Boyce Ditto Public Library - 45 Matching Results

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PALOCADE Palo Pinto County

Description: Palo Pinto County celebrated 100 years of existence in 1957. Shown here is a picture of the cover of the official program of the pageant that commemorated this milestone in the county's history. Palo Pinto County began with its formation by act of the Texas legislature in 1856, and its subsequent organization in 1857. As part of the year-long centennial observance, a pageant noting significant events in the county's past was presented at the local football stadium. The program itself contains 28 pages of tidbits of history about people, places and events in the county's heritage, along with a schedule of events organized by the official Centennial Committee.
Date: 1957

Pictorial History of Fort Wolters, Volume 3: Primary Helicopter Center Facility

Description: This volume includes a list of abbreviations, a list of Fort Wolters buildings and facilities (with square footage and cost of construction), a detailed history of Fort Wolters; and information on recreational activities, such as the Fort Wolter's Boots & Saddle Club, the Bowling Alley, and Skeet Range.
Date: unknown
Creator: Casper, Willie H., Jr.

Pictorial History of Fort Wolters, Volume 19: Foreign Students

Description: This volume features photographs of foreign military students attending the U.S. Army Primary Helicopter Training School. Students came from Australia, United Kingdom, Burma, Chile, France, Germany, Guatemala, Indonesia, Iran, Italy, Laos, Malaysia, Mexico, Pakistan, Peru, Turkey, and Vietnam.
Date: unknown
Creator: Casper, Willie H., Jr.

Pictorial History of Fort Wolters, Volume 17: Aircraft Airports

Description: This volume includes photographs of the Mineral Wells Municipal Airport, maps, illustrations of aircraft, and articles on the Whirlybird, the Bell H-13 Helicopter, the OH-23 Raven the H-23D, the TH-55A Osage and the Hover Simulator.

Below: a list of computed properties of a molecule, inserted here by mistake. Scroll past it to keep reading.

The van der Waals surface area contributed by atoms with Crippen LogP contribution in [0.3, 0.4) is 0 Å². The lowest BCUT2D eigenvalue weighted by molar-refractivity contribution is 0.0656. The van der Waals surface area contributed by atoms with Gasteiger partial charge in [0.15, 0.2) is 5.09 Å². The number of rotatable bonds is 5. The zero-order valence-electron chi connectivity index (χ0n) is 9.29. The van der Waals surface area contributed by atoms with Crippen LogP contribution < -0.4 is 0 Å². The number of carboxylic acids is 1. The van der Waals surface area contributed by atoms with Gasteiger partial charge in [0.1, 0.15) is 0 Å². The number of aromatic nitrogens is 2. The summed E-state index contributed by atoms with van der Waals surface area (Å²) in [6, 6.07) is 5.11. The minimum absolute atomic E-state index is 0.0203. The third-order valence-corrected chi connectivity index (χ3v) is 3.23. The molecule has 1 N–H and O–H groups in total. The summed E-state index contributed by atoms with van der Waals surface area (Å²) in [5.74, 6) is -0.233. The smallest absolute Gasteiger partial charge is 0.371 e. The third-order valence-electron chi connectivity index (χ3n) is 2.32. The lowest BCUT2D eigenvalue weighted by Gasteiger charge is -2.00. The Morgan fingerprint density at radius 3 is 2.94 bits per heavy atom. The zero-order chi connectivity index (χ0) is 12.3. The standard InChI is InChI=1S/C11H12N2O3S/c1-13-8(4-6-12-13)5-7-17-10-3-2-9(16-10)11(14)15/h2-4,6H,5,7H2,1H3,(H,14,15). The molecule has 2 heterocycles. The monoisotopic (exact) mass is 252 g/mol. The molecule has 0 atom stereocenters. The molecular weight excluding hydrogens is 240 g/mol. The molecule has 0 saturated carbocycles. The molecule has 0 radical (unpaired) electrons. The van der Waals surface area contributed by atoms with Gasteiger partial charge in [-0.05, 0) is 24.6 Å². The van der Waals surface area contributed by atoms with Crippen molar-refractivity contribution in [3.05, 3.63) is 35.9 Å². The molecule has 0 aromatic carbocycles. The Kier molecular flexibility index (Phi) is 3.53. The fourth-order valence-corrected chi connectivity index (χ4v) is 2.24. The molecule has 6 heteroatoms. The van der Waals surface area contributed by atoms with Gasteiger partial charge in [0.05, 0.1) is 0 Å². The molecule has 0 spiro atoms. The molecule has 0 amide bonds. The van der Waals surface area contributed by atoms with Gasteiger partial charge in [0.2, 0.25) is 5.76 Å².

Date: unknown
Creator: Casper, Willie H., Jr.

Unit History of 845th Engineer Aviation Battalion [ From] 1 January 1956 to 29 February 1956

Description: This document gives a narrative of the activities of the 845th Engineer Aviation Battalion, as they prepared to leave one station (England Air Force Base, Louisiana) for their new headquarters at Wolters Air Force Base in Texas. There is a description of their drills, inspections, and preparations as well as an appendix with the original movement orders. The motto beneath the shield translates: "We build a nest."
Date: March 1956
Creator: Myers, William L. & Allison, A. G.

Medical Facts for Pilots

Description: This pamphlet gives an overview of information for pilots to maintain good health and recognize warning signs of problems they might face specific to flying.
Date: July 1972
Creator: Siegel, Peter V. & Mohler, Stanley R.

A Camera Trip Through Camp Wolters: A picture book of the camp and its activities

Description: According to the introduction, "Here is your Camp Wolters, a photo-record of faces and places to hold for you the memory of your first days in Our Army at this infantry replacement training center." The booklet includes photographs and a commentary regarding different sorts of training and exercise, meal times, recreational activities, and camp buildings.
Date: unknown

The Last Days of Camp Wolters, 15 August 1946

Description: This pamphlet describes the last eight months of Camp Wolters, during which time it was closed down, and its personnel were transferred to positions in other places.
Date: August 15, 1946
Creator: Coing, Edward E.

The Daily Index

Description: Shown here is the front page of the Mineral Wells "Index", featuring a picture of Judge Alvin Lynch, astride a mule and holding a large bottle of the Mineral Wells water. The picture is not sufficiently in focus to read a reliable date to the newspaper, except perhaps to discern that the issue comes from "Volume VIII". We are accustomed to having a newspaper printed with the help of electricity. However, the "Index" of 1940 states that such was not always the case. "Employees of the Index", is said, "Can remember back in the old days when the electric service was rather questionable, especially at night--and it was the custom to put the press boy up on the feeder of the newspaper press, tie an electric cord around his neck,and let him go to sleep. When the power came on the bulb would get hot and wake him up--then he would round up the printers and they would get back to work." All this was in keeping with electricity that consisted of "[A] single drop cord in each room and on the end of it a 32 candle power light globe."
Date: 1902?-05-(06)?